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Elmed interconnector aims to bring solar power from the Sahara to Europe
On April 30, the governments of Italy and Tunisia signed a deal to lay an underwater power cable between Partanna, Sicily and El Haouaria, Tunisia, aiming to integrate the EU's electricity grid with that of North Africa. A long time in the works, Italian transmission company Terna and Tunisian gas and electricity group STEG have been developing the so-called Elmed Mediterranean power interconnector since 2003.
Speaking of Desertec and such, how fares solar thermal in Spain
Elmed is currently on the third list of EU Projects of Common Interest (PCI), which includes key infrastructure projects that can benefit from accelerated planning and permit granting...."The EIB is in continuous contact with most project promoters of large scale renewable energy projects and would consider possible financing as the two schemes develop," an EIB source told DW, referring to the Elmed as much as to the TuNur project -- a solar power project presented in 2017, which aims at exporting 4.5 gigawatts (GW) of renewable energy through undersea cables to Malta, Italy and France.
Elmed would not only diversify supply sources and routes for Europeans, but also increase Tunisia's energy security, the [World] bank said. That is because the project, which was originally conceived in 2003 to export solar power generated in the Sahara to Italy, is now designed to be bidirectional.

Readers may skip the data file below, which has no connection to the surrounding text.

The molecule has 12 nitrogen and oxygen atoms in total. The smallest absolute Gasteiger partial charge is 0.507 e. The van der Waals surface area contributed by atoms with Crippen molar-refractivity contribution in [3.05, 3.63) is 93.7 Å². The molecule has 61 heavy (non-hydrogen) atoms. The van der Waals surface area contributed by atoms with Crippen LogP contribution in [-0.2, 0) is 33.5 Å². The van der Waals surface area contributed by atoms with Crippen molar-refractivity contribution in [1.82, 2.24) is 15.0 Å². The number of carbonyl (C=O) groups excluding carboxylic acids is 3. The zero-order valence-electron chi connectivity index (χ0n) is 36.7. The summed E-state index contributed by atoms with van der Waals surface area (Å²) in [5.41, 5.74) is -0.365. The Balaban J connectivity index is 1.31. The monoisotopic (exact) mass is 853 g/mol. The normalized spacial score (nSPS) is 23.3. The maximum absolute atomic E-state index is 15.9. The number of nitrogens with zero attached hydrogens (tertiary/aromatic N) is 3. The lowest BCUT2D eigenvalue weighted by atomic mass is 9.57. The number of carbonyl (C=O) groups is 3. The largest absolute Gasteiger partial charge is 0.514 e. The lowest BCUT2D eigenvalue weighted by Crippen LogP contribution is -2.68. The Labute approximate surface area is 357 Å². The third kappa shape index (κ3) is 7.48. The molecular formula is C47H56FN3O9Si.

A second reason for support for Elmed is that it fits into the European Union's strategy for Africa. Apart from already established ties with Morocco, such as electricity interconnections between Spain and Morocco, European institutions are now focusing on the Sahel area and Tunisia.
The ACP does not include North African countries, and Morocco, Egypt and Tunisia, all of whom have been in talks with Brussels about `cash for migrants' arrangements, modelled on the EU's accord with Turkey, do not want to be part of it.
archived since jesus on a stick with wheels
Massive Saharan Solar & Wind Farms
TuNur in Tunisia: Another case of energy colonialism
Desert solar project could power 5 million EU homes
Italy and Malta's energy grids are already connected
Some good discussion about Desertec we had here.
Who is "they?"
the north Africans who TuNur is fronting
Siemens CEO badmouths Energiewende
(note to Joe: the Sahara is probably too dry for pineapple plantations)
Diversity is the key to economic and political evolution.
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